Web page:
Finally, Gulf countries would not trust regional states, such as Turkey or Iran—or even Israel—as potential protectors. These non-Arab neighbors have expansionist and aggressive histories vis-a-vis Arab states; throughout Arabia’s history, they are the countries that it has sought to be protected from.
What About China?
The likelihood that a multipolar balance of power will dominate in the world in the next decade is close to zero. China, the only conceivable peer competitor to the United States on the globe, has eschewed long-distance foreign adventures—historically preferring to remain the “Middle Kingdom,” aloof from outside entanglements. Although China has expanded its economic ties with Africa and the Middle East—sometimes in ways that have made the West uncomfortable—it has scrupulously avoided local politics, preferring to remain a neutral business partner.
The United States’ confrontations with China have all taken place in China’s ‘near abroad,’ in territories it regards as within its own sphere of influence—Korea, Taiwan, the South China Sea—rather than the Middle East. China’s navy has grown dramatically in recent years, but it is explicitly configured to deny the United States access to China’s neighborhood rather than to display strength abroad.
Right now, China has only two vital interests in the Gulf region: as a source of imported energy and as a market for Chinese goods—two interests that do not require massive investments to enforce the peace in the region and face down the United States at the same time. Some argue that China’s vulnerability to American naval forces severing its links to the Gulf in the event of even limited war will force it to build that capacity. However, as one perverse result of the Ukraine debacle, China now has a better and cheaper option; with Russia humbled and its economy crumpled by Western economic sanctions, Moscow will soon find itself falling ever deeper into Beijing’s orbit. With other markets shut down by the U.S. and its allies, Russia will have little option but to export energy and its other commodities to China. Pipelines and railways linking the two countries have already expanded, and more are on the way.
Several Gulf countries, both in the GCC and out, have sought to expand their ties with Moscow and Beijing. None of those countries seriously believes, however, that either capital could replace Washington as the Gulf’s regional protector. Both Russia and China lack the capacity to do so, and while China could develop it over the coming decades, there is no sign that it wants to. Saudi Arabia can acquire missile technology from China, but that will not yield Chinese protection. Similarly, China may show interest in building military outposts in the region, but they will almost certainly remain intelligence bases and outposts for influence rather than strong points of real fighting power.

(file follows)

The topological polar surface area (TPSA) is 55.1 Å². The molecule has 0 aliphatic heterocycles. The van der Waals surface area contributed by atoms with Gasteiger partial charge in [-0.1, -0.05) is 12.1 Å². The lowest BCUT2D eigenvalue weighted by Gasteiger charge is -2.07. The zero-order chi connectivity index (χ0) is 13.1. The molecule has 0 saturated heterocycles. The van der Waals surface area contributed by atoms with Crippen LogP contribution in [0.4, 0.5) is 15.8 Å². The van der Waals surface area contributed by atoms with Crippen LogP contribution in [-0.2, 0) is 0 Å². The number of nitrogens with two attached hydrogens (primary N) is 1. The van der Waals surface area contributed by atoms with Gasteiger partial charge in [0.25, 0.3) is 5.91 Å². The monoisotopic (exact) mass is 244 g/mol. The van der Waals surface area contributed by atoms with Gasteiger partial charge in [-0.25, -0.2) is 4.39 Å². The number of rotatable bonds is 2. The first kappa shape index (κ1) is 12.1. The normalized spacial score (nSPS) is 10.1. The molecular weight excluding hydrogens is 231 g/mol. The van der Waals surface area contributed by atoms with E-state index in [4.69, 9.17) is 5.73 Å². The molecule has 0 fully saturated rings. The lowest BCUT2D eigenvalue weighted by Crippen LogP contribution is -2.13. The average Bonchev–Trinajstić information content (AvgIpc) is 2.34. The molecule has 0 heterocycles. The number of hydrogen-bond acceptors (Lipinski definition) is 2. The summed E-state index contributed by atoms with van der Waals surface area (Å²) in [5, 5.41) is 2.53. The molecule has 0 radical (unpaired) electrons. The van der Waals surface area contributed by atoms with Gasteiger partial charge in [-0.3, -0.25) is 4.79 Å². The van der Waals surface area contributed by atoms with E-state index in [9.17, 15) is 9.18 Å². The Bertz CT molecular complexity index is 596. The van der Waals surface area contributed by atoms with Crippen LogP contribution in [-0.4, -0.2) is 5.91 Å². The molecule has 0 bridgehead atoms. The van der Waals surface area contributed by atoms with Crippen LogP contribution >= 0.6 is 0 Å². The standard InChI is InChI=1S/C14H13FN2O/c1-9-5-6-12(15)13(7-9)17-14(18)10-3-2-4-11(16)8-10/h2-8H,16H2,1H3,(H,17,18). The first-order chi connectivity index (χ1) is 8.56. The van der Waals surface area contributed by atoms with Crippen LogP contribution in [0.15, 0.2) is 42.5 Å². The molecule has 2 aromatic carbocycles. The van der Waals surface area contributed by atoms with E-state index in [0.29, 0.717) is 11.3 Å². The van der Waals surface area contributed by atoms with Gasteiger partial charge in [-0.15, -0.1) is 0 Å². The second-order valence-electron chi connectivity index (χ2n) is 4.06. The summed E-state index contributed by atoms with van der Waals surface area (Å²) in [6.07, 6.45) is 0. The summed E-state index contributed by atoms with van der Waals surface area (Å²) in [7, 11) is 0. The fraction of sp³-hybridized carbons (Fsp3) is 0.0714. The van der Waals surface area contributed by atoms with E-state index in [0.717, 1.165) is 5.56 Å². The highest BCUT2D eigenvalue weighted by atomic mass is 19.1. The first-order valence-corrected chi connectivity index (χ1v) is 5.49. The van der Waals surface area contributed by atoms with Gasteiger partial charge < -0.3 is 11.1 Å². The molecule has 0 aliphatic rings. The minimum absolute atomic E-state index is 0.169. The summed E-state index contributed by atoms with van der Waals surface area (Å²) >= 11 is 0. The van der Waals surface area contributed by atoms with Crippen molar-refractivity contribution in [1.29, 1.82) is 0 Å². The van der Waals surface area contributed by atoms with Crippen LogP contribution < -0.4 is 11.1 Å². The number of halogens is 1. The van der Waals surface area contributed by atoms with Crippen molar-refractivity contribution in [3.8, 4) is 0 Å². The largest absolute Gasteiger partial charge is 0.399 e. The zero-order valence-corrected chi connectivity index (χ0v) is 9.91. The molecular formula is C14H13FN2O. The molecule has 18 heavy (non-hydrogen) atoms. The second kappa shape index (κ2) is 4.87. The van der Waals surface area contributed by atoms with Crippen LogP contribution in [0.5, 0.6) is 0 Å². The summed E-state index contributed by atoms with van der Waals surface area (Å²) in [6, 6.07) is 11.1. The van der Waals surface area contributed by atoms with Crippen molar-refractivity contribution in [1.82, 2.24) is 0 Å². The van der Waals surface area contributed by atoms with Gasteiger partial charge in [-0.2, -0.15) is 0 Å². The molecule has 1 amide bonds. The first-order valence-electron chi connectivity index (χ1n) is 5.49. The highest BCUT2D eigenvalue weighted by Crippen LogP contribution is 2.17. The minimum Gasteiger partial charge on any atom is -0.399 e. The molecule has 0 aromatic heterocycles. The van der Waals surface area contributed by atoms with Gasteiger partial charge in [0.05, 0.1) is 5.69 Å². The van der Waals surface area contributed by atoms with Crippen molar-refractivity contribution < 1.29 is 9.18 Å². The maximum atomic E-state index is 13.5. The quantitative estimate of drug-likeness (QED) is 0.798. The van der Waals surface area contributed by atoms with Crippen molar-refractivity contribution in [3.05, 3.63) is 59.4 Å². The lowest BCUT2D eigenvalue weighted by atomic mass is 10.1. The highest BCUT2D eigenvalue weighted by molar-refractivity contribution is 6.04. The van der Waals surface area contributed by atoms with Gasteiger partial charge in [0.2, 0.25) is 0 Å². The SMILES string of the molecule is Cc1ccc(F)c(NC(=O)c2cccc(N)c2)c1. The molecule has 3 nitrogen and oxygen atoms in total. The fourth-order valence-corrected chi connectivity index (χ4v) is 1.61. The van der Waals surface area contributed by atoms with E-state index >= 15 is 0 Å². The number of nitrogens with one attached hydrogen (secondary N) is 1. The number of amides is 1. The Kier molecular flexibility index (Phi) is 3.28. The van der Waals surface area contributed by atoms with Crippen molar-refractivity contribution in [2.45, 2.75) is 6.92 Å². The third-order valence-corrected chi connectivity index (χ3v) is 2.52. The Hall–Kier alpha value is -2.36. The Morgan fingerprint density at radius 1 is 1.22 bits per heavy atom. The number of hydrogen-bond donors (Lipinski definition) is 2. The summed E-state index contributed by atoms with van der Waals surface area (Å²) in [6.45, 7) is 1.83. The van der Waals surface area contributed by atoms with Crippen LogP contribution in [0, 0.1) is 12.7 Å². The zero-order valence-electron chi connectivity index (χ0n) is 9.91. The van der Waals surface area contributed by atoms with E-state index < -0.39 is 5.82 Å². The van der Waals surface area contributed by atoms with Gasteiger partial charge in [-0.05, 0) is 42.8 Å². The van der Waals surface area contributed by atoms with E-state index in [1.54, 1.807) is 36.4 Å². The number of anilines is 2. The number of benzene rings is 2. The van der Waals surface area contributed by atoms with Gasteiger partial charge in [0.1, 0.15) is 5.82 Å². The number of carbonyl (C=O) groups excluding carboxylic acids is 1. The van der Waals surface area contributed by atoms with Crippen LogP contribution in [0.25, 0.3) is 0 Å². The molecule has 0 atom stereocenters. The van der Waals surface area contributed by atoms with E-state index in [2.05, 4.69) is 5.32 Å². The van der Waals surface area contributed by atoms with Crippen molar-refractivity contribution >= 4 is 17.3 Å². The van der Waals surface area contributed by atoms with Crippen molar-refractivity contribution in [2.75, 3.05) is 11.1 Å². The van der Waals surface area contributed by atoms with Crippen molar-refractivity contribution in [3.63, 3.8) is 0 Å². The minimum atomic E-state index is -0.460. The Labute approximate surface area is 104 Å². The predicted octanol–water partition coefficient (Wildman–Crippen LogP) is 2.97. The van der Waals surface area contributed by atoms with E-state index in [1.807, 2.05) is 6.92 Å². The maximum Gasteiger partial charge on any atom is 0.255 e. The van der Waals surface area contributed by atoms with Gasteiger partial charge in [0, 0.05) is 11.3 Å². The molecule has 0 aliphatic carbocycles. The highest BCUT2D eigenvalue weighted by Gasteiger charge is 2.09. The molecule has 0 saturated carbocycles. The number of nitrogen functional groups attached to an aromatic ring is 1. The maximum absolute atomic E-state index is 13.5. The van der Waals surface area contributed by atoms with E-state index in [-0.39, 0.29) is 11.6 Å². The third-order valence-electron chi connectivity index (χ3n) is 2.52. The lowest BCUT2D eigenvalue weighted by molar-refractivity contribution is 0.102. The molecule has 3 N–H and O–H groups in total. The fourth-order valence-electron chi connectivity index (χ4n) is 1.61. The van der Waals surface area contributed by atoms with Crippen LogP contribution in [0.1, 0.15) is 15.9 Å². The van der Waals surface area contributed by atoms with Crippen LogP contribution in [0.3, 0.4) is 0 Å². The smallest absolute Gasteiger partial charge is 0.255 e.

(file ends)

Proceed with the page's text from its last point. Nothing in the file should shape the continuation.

It Looks Like the US, But Do We Care?
So, for better or for worse, only the United States will have the capacity to play the role of regional hegemon for the foreseeable future. A major problem arises, then, if Washington decides it is no longer interested in the role. No one doubts that despite America’s deep internal political polarization, its politicians and public share a well-documented bipartisan weariness and aversion to staying in the Gulf. Given the inertia that characterizes major policy shifts and the need to maintain the flow of oil and gas until it is no longer important, the U.S. will not soon withdraw its forces from the Gulf. However, the Gulf countries must soon deal with the possibility that Donald Trump’s nonchalant indifference to the Iranian strike that shut down Saudi Aramco’s facilities at Abqaiq may become the norm for future American administrations. The only real obstacle preventing the Biden administration from reviving the JCPOA, the Iran nuclear deal loathed by Saudi Arabia, has come from domestic American political animus against Tehran rather than the wishes of regional players.
The countries in the region have sensed that America’s interest has been waning. This fact, more than any other, explains the uptick in the volume of diplomatic contacts between normally-squabbling countries such as Iran, Saudi Arabia, and the UAE. Persuading Uncle Sam to stay would seem to be in the interests of all GCC countries, but this would be a hard sell even if Riyadh had not burned bridges with the White House by refusing to answer President Biden’s phone calls or trying to ingratiate itself with his opponents. Such believe this strategy would work if it would help to bring Trump back; but even Trump has never concealed his disinterest in the Gulf, viewing it only as a cash cow.
The Gulf’s refusal to cooperate on the issue of Ukraine, such as by increasing oil production, does not ingratiate GCC states with any part of the American political spectrum. Despite the al-Ula agreements, the GCC adversary countries have shown no sign of coordinating foreign and national security policy. It appears that Riyadh wants a way out of Yemen but saving face has so far proven an insuperable obstacle. Only Qatar has thoroughly ingratiated itself to the United States. Without significantly increased intra-GCC cooperation, the other member states have little chance of influencing American policy choices.
None of this is set in stone, and the future remains uncertain. However, it appears fairly clear that no other nation will step in to replace or challenge the United States as the Gulf’s protecting power. The willingness of the United States, however, to continue to play that role is unclear, despite reassuring statements from American officials. None of the Gulf states seem to know what to do about the potential loss of the security Washington provides. However, it is certain that sooner or later, an arrangement will be reached, for better or for worse; politics, like nature, abhors a vacuum.
The views and opinions expressed in this article are those of the authors and do not necessarily reflect the views of Gulf International Forum.